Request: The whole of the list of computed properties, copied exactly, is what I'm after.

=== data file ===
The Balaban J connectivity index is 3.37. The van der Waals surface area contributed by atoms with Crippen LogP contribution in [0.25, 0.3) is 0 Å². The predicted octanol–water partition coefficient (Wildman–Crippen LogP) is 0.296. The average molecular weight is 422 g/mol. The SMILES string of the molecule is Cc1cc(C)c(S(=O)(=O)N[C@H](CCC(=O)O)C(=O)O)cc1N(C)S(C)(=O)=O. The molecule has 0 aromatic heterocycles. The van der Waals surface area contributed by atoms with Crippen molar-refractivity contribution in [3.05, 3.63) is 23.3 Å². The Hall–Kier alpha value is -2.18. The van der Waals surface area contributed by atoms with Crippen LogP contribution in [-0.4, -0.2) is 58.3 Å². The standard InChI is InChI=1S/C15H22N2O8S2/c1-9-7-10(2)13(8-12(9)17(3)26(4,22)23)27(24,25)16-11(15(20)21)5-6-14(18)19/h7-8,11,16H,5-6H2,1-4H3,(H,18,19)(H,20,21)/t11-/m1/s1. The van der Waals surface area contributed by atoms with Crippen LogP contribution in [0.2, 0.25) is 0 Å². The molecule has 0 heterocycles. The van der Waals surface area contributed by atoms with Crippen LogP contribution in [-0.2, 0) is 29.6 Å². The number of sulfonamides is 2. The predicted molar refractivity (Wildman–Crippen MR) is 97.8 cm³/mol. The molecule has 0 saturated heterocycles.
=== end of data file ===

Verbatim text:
The Balaban J connectivity index is 3.37. The van der Waals surface area contributed by atoms with Crippen LogP contribution in [0.25, 0.3) is 0 Å². The predicted octanol–water partition coefficient (Wildman–Crippen LogP) is 0.296. The average molecular weight is 422 g/mol. The SMILES string of the molecule is Cc1cc(C)c(S(=O)(=O)N[C@H](CCC(=O)O)C(=O)O)cc1N(C)S(C)(=O)=O. The molecule has 0 aromatic heterocycles. The van der Waals surface area contributed by atoms with Crippen molar-refractivity contribution in [3.05, 3.63) is 23.3 Å². The Hall–Kier alpha value is -2.18. The van der Waals surface area contributed by atoms with Crippen LogP contribution in [-0.4, -0.2) is 58.3 Å². The standard InChI is InChI=1S/C15H22N2O8S2/c1-9-7-10(2)13(8-12(9)17(3)26(4,22)23)27(24,25)16-11(15(20)21)5-6-14(18)19/h7-8,11,16H,5-6H2,1-4H3,(H,18,19)(H,20,21)/t11-/m1/s1. The van der Waals surface area contributed by atoms with Crippen LogP contribution in [0.2, 0.25) is 0 Å². The molecule has 0 heterocycles. The van der Waals surface area contributed by atoms with Crippen LogP contribution in [-0.2, 0) is 29.6 Å². The number of sulfonamides is 2. The predicted molar refractivity (Wildman–Crippen MR) is 97.8 cm³/mol. The molecule has 0 saturated heterocycles.